PSA International has been crowned again as the leading container throughput terminal operator according to Drewry’s latest Global Container Terminal Operators Annual Review and Forecast report.
Processing 63.4 million TEU last year, PSA International was tailed by APM Terminals (which saw a massive 10.3 per cent increase in box throughput) and COSCO Shipping, processing 50.4 million TEU and 49 million TEU respectively.
READ: PSA International posts revenues of $4.6 billion in 2021
Global container port capacity is projected to increase by an average annual rate of 2.4 per cent to reach 1.38 billion TEU by 2026, according to Senior Analyst Eleanor Hadland.
However, the worsening economic and geopolitical situation has led to a downgrading of the cargo demand outlook, and as a result container port utilisation is now projected to moderate to 70 per cent in 2025 compared to Drewry’s 2021 projection of 75 per cent.
While the majority (70 per cent) of terminal operator investment plans remain focussed on existing assets, there has been a “notable increase in the number of greenfield projects,” Hadland notes – with CMA Terminals, Hutchison and TIL all expected to add 4 million TEU or additional greenfield capacity by 2026.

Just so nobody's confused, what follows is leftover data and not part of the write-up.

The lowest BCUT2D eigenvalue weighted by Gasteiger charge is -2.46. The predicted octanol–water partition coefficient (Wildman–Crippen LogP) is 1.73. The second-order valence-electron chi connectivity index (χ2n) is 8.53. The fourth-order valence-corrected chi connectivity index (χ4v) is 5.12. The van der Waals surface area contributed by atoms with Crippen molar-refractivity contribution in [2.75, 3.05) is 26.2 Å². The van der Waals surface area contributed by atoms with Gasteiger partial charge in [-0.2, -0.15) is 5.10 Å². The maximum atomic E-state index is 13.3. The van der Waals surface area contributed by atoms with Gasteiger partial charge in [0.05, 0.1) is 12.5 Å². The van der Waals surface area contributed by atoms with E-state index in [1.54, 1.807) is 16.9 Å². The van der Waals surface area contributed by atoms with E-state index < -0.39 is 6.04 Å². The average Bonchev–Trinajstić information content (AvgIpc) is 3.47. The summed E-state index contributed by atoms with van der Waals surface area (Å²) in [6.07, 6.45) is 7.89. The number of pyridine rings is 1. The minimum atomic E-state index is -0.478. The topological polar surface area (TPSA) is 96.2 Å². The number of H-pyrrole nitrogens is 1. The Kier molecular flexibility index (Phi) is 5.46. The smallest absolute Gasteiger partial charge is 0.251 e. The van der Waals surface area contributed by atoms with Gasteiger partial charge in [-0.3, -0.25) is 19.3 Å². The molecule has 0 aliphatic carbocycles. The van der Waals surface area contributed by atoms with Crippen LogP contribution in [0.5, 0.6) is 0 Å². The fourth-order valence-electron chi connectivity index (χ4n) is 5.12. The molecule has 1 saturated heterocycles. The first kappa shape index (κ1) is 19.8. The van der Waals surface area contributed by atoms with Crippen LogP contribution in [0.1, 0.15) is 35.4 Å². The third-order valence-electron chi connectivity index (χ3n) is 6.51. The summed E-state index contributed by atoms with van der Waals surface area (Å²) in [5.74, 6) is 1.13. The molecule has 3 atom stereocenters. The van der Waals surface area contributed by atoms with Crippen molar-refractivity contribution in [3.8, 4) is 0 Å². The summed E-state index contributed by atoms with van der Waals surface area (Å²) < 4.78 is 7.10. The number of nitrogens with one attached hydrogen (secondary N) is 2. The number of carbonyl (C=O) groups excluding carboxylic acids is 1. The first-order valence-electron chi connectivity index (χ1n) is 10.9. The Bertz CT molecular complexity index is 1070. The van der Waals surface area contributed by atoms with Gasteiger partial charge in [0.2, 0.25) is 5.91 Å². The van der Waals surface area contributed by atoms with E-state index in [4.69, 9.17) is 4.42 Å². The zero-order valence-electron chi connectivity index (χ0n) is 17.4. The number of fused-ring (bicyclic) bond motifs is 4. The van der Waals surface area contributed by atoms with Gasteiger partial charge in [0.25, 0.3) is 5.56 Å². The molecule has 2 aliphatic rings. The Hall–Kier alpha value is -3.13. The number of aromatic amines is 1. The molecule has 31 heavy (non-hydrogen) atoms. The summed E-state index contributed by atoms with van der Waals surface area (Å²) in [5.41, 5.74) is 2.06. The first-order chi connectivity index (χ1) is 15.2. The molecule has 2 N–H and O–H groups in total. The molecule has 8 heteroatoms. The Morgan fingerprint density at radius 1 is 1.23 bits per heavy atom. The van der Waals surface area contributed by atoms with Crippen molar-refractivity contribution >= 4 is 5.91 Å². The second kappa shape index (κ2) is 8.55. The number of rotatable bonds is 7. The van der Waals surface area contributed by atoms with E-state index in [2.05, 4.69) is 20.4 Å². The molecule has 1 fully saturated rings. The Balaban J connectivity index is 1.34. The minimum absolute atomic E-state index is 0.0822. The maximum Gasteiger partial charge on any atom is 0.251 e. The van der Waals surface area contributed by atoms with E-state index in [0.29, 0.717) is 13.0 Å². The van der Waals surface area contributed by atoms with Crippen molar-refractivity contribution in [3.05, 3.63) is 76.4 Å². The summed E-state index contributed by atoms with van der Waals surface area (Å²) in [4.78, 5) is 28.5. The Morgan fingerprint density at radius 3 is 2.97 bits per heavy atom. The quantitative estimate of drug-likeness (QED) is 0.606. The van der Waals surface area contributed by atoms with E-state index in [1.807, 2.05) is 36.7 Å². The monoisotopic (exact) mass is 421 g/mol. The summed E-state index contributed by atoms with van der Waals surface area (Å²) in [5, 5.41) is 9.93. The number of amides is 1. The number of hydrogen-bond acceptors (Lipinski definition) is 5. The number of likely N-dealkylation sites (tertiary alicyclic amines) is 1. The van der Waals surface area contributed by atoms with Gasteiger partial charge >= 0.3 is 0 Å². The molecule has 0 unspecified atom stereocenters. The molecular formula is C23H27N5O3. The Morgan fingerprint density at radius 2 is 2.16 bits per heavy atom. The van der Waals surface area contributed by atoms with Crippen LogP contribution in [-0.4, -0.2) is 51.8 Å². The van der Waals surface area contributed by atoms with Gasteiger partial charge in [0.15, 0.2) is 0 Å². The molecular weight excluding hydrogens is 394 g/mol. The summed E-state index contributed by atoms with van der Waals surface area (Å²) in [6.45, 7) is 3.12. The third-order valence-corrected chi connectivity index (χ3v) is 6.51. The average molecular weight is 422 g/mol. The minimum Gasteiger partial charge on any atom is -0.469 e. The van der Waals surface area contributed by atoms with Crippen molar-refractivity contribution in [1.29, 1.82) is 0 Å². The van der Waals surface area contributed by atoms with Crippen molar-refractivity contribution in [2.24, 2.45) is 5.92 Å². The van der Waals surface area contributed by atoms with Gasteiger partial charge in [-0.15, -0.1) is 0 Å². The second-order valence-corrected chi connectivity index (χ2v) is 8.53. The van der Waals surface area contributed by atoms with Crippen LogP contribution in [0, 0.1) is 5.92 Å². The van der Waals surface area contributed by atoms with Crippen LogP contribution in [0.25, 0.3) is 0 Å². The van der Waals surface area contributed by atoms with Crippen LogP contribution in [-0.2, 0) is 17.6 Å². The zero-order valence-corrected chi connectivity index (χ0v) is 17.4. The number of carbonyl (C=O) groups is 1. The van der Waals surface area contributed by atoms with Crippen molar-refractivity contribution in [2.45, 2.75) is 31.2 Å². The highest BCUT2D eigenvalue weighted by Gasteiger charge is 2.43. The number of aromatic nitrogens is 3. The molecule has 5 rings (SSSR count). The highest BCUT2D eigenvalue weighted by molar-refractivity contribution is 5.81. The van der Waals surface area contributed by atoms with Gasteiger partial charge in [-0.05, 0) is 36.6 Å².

Eleanor Hadland commented: “The renewed appetite for greenfield projects shows improved confidence in the market outlook. However, the ability of CMA Terminals and TIL to secure volume guarantees from CMA CGM and MSC gives these companies an advantage over non-carrier affiliated operators.”
Global supply chain disruption resulted in increased cargo dwell times in 2021 which generated additional storage charges, lifting terminal operators’ revenue growth above that which could be justified on the basis of volume recovery alone.
Port congestion does not appear to have adversely impacted financial performance, despite the widespread decline in productivity levels.
The revenue raising mechanisms (i.e., paid-for overtime, storage charges) have so far proven to be sufficient to offset the additional congestion-related operating costs, Hadland writes. Operators also cite the continuing cost control measures implemented in response to Covid as having a positive impact on margins.
“Once global supply chain disruption eases, which is now expected in 1H23, there is heightened risk that revenue gains will retreat as dwell times return to pre-pandemic levels,” added Hadland.
Capital expenditure bounced back in 2021, rising 31 per cent year-on-year.
In general, favourable terminal operator financial performance has translated into robust balance sheets. With the exception of COSCO Ports and ICTSI, net debt fell, leading to a reduction in net gearing by 8.5 percentage points to 54.7 per cent.